Achill Beach Cottage
A lazy stone’s throw from the Atlantic
Achill Island, County Mayo
As the name suggests, this classic if rare small stone cottage lies right on the edge of a barefoot beach of bleached powder sand on the Wild Atlantic Way.
There are 79 miles of coastline and five Blue Flag beaches here on Achill Island, and much to see that can only be visited by foot or boat in this most westerly outpost of Europe.
Simple Fare for Sandy Feet
Your traditional Irish, vernacular cottage, complete with stable-door entrance, which would once have housed entire family plus animals in its only room, Achill Beach Cottage has been sensitively refurbished into a cosy holiday home.
A turf burning stove provides welcome warmth and a beguiling aroma after a blustery walk.
As is custom, most daily activities share the communal living space that spans the entire original dwelling, with the kitchen, painted dresser, and dining area to one end, and generous and elegant overstuffed seating at the other.
Facilities & Ameneties
• 5 ring electric ceramic hob
• Electric Oven
• Twin Toaster
• Washing machine-dryer
• Electric heating
• Sizes – Two single beds(twin room), one double(main room),
Tech & Entertainment
• Wi-Fi Internet
• Flat-screen TV
• USB charger sockets
• DVD player
• Some books
• Selection of games
The brilliant white interior of rough stone walls contrasts with a flagged floor of black slabs, and is dotted with an assorted collection of coastal paraphernalia.
Obscured from the front, a modest extension to the rear, accommodates a double and a twin bedroom, together with an exotically plum-floored shower room.
Sliding French doors open from this annex onto a sheltered south facing, gravelled al fresco area, with a charming circular granite table bracketed by two matching benches.
To the front, a low wall and picket gate separate the garden from the common land that stretches across a narrow road and straight on to Pollawaddy strand.
Usually you will have the entire beach to yourself.
The iconic Slievemore Mountain dominates to the west, and everywhere the ubiquitous bleating sheep.
Smoking – No, sorry!
Parties – The owners regret Stag, Hen, Wedding or 21st parties are not admissible.
Pets – No, sorry!
living area is actually much bigger than it looks on website, lovely surprise! definitely a ‘unique’ spot. Would love to try it out in the Autumn, would image it’s very cosy with the wood burners going. Would have liked a 12 noon check out, but I understand the cleaning up logistics of a place like that…
I have already recommended/shared it with friends! Thanks.
Dera, July 2019
Out & About
The mountain bogs and ocean inform activities in this most westerly part of Europe.
There are five Blue Flag beaches on Achill Island, and much to see that can only be visited by foot or boat.
Here’s a mixture of our favourites…
- Surf with or without a kite
- Cycle along the Greenway
- Scuba dive in a cave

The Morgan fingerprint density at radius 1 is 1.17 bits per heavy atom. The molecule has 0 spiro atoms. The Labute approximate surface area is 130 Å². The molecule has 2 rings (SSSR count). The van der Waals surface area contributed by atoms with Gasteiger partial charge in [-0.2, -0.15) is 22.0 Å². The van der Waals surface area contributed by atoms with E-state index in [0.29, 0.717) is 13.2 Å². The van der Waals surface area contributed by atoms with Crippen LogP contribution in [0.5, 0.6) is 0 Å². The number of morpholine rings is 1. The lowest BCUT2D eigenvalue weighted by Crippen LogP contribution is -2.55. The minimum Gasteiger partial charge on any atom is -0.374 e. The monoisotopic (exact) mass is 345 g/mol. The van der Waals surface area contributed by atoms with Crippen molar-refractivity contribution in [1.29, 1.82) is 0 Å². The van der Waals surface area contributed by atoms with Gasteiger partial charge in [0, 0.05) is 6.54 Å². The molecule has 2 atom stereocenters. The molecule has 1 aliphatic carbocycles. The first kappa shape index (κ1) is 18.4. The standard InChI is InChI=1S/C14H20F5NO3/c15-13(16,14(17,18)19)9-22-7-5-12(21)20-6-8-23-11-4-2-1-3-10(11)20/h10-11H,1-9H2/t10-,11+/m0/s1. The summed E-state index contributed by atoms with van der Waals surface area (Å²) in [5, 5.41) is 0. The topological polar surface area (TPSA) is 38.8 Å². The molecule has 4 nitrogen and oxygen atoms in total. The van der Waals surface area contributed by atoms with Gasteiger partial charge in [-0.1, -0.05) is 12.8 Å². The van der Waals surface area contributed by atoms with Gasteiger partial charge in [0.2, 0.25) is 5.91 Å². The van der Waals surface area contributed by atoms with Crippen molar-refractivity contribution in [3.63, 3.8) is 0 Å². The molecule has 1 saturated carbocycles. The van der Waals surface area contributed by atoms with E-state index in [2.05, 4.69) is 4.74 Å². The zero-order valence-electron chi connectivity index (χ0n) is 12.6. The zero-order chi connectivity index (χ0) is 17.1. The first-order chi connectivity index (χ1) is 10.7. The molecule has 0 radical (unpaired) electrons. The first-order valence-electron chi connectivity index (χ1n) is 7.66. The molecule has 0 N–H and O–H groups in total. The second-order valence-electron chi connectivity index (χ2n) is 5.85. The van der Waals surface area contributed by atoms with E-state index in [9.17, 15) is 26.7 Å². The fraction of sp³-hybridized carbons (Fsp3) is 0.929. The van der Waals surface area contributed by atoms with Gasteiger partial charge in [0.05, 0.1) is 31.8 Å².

- Enjoy Achill lamb at Calvey’s
- Book a boat trip
- See Sea Salt in the making
- Savour a yummy dinner at Achill Cliff
- Get on yer bike
- Gallop along the strands
- Brush up your oils
- A pint and some Trad at Lynott’s.(A small pub not for the faint hearted. Public speaking encouraged. Ideal location for debates and non-amplified singing, where a pub is a pub and a pint is a pint!)
The nearest major town is Westport at 40K but there are supermarkets at Achill Sound 15 minutes away, and in Keel – which also has a great butchers shop – Achill Mountain Lamb is renowned worldwide.
Click here to find out more…
Achill is the largest off-shore island of Ireland. It is a Gaeltacht, or Irish language speaking region. Since 1887 it has been connected to the mainland by a short bridge over the sound. About 85% of the island is peat bog. Battered by huge Atlantic storms, the landscape is a testimony to the power of the elements.
The name Achill is possibly derived from Eagle – although none have been seen here for well over a hundred years. If you’re into raptors though, you might spot the fastest animal on earth, the peregrine falcon, instructing it’s young to fly along these cliffs in the autumn.
The northern side of Croaghaun Mountain has the highest sea cliffs in Europe. Stretching 1.2km in length and 600m high, they are three times higher than the more famous Cliffs of Moher. The cliffs can only be approached by foot or from the sea.
Basking sharks, dolphins and orcas are regular visitors to these waters, and large pods of porpoises are frequently sighted, often from the back yard.
At 42 km, the Great Western Greenway, constructed on the route of the redundant Westport to Achill railway, is the longest dedicated walking and cycling trail in Ireland. It is a magnificent way to experience this part of Mayo.
Sheep have free range on the island, easily outnumbering the permanent inhabitants.
The island’s current population of just under 3,000 is about half of what it was before the Great potato famine of the mid 1800’s. A Deserted Village at the base of Slievemore Mountain has the remains of over eighty dry stone cottages that are a bleak reminder of the famine times. The houses are aligned north-south, and would have been originally thatched. An entire family together with livestock would inhabit the single, windowless, main room, utilising beds of heather and rushes.
Constructed in 1429 by the forefathers of Grace O’Malley, the legendary pirate queen who was born and buried on Clare Island, the 12 meter high Tower at Kildavnet is well worth a visit as you cycle around Achill.
How to get there – Car advised..
By Air: Flights to Ireland West Airport (Knock) from the UK
Knock Airport – about 1.5 hours from house.
Shannon Airport – about 3 hours from house.
Dublin Airport – about 4 hours from house.
By Sea: Ferry crossings from Pembroke/Fishguard to Rosslare.
Rosslare Port is about 5.5 hours from house
Dublin City Port/Holyhead has a fast crossing and is about 4 hours from house.